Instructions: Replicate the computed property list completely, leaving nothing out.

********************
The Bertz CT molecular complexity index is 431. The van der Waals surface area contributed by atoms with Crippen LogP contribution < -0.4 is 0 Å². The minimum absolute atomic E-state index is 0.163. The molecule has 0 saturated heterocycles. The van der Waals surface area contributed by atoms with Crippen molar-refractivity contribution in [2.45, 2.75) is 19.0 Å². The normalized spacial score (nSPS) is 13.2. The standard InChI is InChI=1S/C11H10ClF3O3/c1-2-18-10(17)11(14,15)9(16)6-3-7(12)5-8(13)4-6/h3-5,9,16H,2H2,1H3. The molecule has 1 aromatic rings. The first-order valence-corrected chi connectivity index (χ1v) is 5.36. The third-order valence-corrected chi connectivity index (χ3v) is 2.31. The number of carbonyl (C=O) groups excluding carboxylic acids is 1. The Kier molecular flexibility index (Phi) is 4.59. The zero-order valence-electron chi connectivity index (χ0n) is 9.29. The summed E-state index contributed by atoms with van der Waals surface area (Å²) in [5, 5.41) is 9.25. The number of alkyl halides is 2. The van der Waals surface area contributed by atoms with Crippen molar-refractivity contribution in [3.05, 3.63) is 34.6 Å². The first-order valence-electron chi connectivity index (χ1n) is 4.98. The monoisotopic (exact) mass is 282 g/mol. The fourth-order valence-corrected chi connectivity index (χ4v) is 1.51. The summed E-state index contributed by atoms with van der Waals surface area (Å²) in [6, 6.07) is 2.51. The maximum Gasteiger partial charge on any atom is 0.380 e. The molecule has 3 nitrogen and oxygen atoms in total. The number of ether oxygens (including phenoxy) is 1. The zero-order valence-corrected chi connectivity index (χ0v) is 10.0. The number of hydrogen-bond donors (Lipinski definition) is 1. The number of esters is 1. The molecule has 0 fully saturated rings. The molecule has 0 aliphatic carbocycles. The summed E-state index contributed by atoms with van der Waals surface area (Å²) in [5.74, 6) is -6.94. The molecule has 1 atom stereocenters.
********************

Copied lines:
The Bertz CT molecular complexity index is 431. The van der Waals surface area contributed by atoms with Crippen LogP contribution < -0.4 is 0 Å². The minimum absolute atomic E-state index is 0.163. The molecule has 0 saturated heterocycles. The van der Waals surface area contributed by atoms with Crippen molar-refractivity contribution in [2.45, 2.75) is 19.0 Å². The normalized spacial score (nSPS) is 13.2. The standard InChI is InChI=1S/C11H10ClF3O3/c1-2-18-10(17)11(14,15)9(16)6-3-7(12)5-8(13)4-6/h3-5,9,16H,2H2,1H3. The molecule has 1 aromatic rings. The first-order valence-corrected chi connectivity index (χ1v) is 5.36. The third-order valence-corrected chi connectivity index (χ3v) is 2.31. The number of carbonyl (C=O) groups excluding carboxylic acids is 1. The Kier molecular flexibility index (Phi) is 4.59. The zero-order valence-electron chi connectivity index (χ0n) is 9.29. The summed E-state index contributed by atoms with van der Waals surface area (Å²) in [5, 5.41) is 9.25. The number of alkyl halides is 2. The van der Waals surface area contributed by atoms with Crippen molar-refractivity contribution in [3.05, 3.63) is 34.6 Å². The first-order valence-electron chi connectivity index (χ1n) is 4.98. The monoisotopic (exact) mass is 282 g/mol. The fourth-order valence-corrected chi connectivity index (χ4v) is 1.51. The summed E-state index contributed by atoms with van der Waals surface area (Å²) in [6, 6.07) is 2.51. The maximum Gasteiger partial charge on any atom is 0.380 e. The molecule has 3 nitrogen and oxygen atoms in total. The number of ether oxygens (including phenoxy) is 1. The zero-order valence-corrected chi connectivity index (χ0v) is 10.0. The number of hydrogen-bond donors (Lipinski definition) is 1. The number of esters is 1. The molecule has 0 fully saturated rings. The molecule has 0 aliphatic carbocycles. The summed E-state index contributed by atoms with van der Waals surface area (Å²) in [5.74, 6) is -6.94. The molecule has 1 atom stereocenters.